Problem with the "Splaying" is that it makes the tower look "Dumpy".

 

I would try stretching the horizontals a little to bring the tower back to its more normally slender appearance.

 

Have not tried that myself yet but I do not usually correct verticals and when I do it is only given a light touch. Probably about half the amount that you needed to use to obtain vertical verticals in the image above.

 

Allan

 

 

 

Thanks Allan.

 

Do have a look at what is on offer for Exeter Cathedral and you'll see what I mean that I am not alone.

 

Not that I am saying that it matters what others have done but I do think that it shows this to be a fairly common issue.

 

 

 

 

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8 minutes ago, geogphotos said:

 

 

Thanks Allan.

 

Do have a look at what is on offer for Exeter Cathedral and you'll see what I mean that I am not alone.

 

Not that I am saying that it matters what others have done but I do think that it shows this to be a fairly common issue.

 

 

 

 

 

Yes I see what you mean.

 

Allan

 

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3 minutes ago, Allan Bell said:

 

Yes I see what you mean.

 

Allan

 

 

 

The trouble is once you start 'looking' the more you see.

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Posted (edited)
3 hours ago, geogphotos said:

How would the cathedral look better using tilt-shift?

Just wondering how wide was the lens that you shot it with? You would probably get similar problems with a Tilt-Shift lens if one was available (e.g. the brilliant but worryingly vulnerable Canon 17mm TS-E) but even then they are less flexible (literally) than using a View Camera, which I realise is no longer a practical option. Since the environs of Exterer Cathedral probably haven't changed that much I wonder if you could find some older View Camera originals (Edwin Smith perhaps), possibly from the Architectural Association Photo Library here.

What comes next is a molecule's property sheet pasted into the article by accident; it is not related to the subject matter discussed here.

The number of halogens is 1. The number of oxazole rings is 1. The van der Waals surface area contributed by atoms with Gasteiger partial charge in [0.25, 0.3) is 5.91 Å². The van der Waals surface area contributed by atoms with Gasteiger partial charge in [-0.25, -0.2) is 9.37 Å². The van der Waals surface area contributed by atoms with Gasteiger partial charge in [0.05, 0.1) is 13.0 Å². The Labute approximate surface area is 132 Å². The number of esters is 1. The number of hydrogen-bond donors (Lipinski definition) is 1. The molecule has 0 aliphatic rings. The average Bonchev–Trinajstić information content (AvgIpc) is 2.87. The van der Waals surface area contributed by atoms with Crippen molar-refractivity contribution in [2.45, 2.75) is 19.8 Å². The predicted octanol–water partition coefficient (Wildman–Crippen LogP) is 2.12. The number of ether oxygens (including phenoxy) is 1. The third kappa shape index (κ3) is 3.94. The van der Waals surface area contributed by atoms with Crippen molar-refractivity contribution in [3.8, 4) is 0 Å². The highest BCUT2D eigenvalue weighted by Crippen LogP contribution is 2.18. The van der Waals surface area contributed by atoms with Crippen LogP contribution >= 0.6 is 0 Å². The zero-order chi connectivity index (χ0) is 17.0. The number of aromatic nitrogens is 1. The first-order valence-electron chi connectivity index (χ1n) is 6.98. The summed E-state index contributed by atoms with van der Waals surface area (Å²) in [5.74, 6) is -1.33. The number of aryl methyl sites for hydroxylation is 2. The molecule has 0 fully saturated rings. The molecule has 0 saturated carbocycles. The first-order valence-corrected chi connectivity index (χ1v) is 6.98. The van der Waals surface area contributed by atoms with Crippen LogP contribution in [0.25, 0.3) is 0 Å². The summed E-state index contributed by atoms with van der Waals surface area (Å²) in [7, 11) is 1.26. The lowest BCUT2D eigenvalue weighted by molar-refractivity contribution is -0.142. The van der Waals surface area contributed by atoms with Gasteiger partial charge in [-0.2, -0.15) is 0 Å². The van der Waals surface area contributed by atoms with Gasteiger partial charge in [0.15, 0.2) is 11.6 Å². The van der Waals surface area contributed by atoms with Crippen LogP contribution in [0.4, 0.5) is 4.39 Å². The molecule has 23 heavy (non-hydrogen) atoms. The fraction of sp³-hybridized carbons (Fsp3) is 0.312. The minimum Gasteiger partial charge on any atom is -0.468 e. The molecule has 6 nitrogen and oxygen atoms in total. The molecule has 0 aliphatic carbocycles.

It does worry me just how many pixels are re-invented with the Transform tool ( all of them really) compared to getting it right in-camera, but I must say it generally does a very good job. The advice in View Camera architectural photography books was often not to correct completely incidentally, as it looked more natural.

Edited by Harry Harrison

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12 minutes ago, Harry Harrison said:

Just wondering how wide was the lens that you shot it with? You would probably get similar problems with a Tilt-Shift lens if one was available (e.g. the brilliant but worryingly vulnerable Canon 17mm TS-E) but even then they are less flexible (literally) than using a View Camera, which I realise is no longer a practical option. Since the environs of Exterer Cathedral probably haven't changed that much I wonder if you could find some older View Camera originals (Edwin Smith perhaps), possibly from the Architectural Association Photo Library here.

 

It does worry me just how many pixels are re-invented with the Transform tool ( all of them really) compared to getting it right in-camera, but I must say it generally does a very good job. The advice in View Camera architectural photography books was often not to correct completely incidentally, as it looked more natural.

 

 

I could only see three pics of Exeter and they weren't up to much.

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2 minutes ago, geogphotos said:

I could only see three pics of Exeter and they weren't up to much.

Yes, sorry, my mistake, wrong link for Edwin Smiith, his pictures are with the RIBA on RIBAPix. Still nothing much on there either except for this view more from the front and from further away, photographer unknown, here.